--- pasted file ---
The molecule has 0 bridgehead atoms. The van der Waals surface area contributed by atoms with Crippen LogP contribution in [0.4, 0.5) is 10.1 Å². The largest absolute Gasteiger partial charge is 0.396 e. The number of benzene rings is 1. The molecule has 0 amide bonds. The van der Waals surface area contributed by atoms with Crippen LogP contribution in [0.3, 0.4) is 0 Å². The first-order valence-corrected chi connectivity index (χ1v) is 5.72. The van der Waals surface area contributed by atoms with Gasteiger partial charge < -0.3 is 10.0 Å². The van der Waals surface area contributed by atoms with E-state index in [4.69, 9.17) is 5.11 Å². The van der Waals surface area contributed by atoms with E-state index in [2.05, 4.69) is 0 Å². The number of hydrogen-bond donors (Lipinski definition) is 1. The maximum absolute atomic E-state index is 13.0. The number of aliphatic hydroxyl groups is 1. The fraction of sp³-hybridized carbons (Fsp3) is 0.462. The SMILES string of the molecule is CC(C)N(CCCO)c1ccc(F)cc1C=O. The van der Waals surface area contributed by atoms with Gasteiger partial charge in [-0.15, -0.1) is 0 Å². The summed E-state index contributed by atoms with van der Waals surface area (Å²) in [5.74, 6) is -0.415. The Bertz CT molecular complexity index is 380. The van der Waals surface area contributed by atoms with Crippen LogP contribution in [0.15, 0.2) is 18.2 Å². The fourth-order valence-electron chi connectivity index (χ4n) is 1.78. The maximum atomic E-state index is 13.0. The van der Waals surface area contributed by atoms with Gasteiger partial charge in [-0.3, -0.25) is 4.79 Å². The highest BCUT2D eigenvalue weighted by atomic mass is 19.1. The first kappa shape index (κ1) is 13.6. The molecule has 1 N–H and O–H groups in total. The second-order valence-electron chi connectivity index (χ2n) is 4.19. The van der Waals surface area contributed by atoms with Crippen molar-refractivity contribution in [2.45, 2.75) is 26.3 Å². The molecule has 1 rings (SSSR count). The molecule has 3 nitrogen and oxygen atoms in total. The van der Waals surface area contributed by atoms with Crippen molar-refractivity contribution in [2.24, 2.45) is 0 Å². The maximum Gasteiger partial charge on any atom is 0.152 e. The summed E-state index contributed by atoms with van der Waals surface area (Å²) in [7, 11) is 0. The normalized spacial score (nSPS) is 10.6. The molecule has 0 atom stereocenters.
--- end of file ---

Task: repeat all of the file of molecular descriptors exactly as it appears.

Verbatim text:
The molecule has 0 bridgehead atoms. The van der Waals surface area contributed by atoms with Crippen LogP contribution in [0.4, 0.5) is 10.1 Å². The largest absolute Gasteiger partial charge is 0.396 e. The number of benzene rings is 1. The molecule has 0 amide bonds. The van der Waals surface area contributed by atoms with Crippen LogP contribution in [0.3, 0.4) is 0 Å². The first-order valence-corrected chi connectivity index (χ1v) is 5.72. The van der Waals surface area contributed by atoms with Gasteiger partial charge < -0.3 is 10.0 Å². The van der Waals surface area contributed by atoms with E-state index in [4.69, 9.17) is 5.11 Å². The van der Waals surface area contributed by atoms with E-state index in [2.05, 4.69) is 0 Å². The number of hydrogen-bond donors (Lipinski definition) is 1. The maximum absolute atomic E-state index is 13.0. The number of aliphatic hydroxyl groups is 1. The fraction of sp³-hybridized carbons (Fsp3) is 0.462. The SMILES string of the molecule is CC(C)N(CCCO)c1ccc(F)cc1C=O. The van der Waals surface area contributed by atoms with Gasteiger partial charge in [-0.15, -0.1) is 0 Å². The summed E-state index contributed by atoms with van der Waals surface area (Å²) in [5.74, 6) is -0.415. The Bertz CT molecular complexity index is 380. The van der Waals surface area contributed by atoms with Crippen LogP contribution in [0.15, 0.2) is 18.2 Å². The fourth-order valence-electron chi connectivity index (χ4n) is 1.78. The maximum atomic E-state index is 13.0. The van der Waals surface area contributed by atoms with Gasteiger partial charge in [-0.3, -0.25) is 4.79 Å². The highest BCUT2D eigenvalue weighted by atomic mass is 19.1. The first kappa shape index (κ1) is 13.6. The molecule has 1 N–H and O–H groups in total. The second-order valence-electron chi connectivity index (χ2n) is 4.19. The van der Waals surface area contributed by atoms with Crippen molar-refractivity contribution in [2.45, 2.75) is 26.3 Å². The molecule has 1 rings (SSSR count). The molecule has 3 nitrogen and oxygen atoms in total. The van der Waals surface area contributed by atoms with Crippen molar-refractivity contribution in [2.24, 2.45) is 0 Å². The maximum Gasteiger partial charge on any atom is 0.152 e. The summed E-state index contributed by atoms with van der Waals surface area (Å²) in [7, 11) is 0. The normalized spacial score (nSPS) is 10.6. The molecule has 0 atom stereocenters.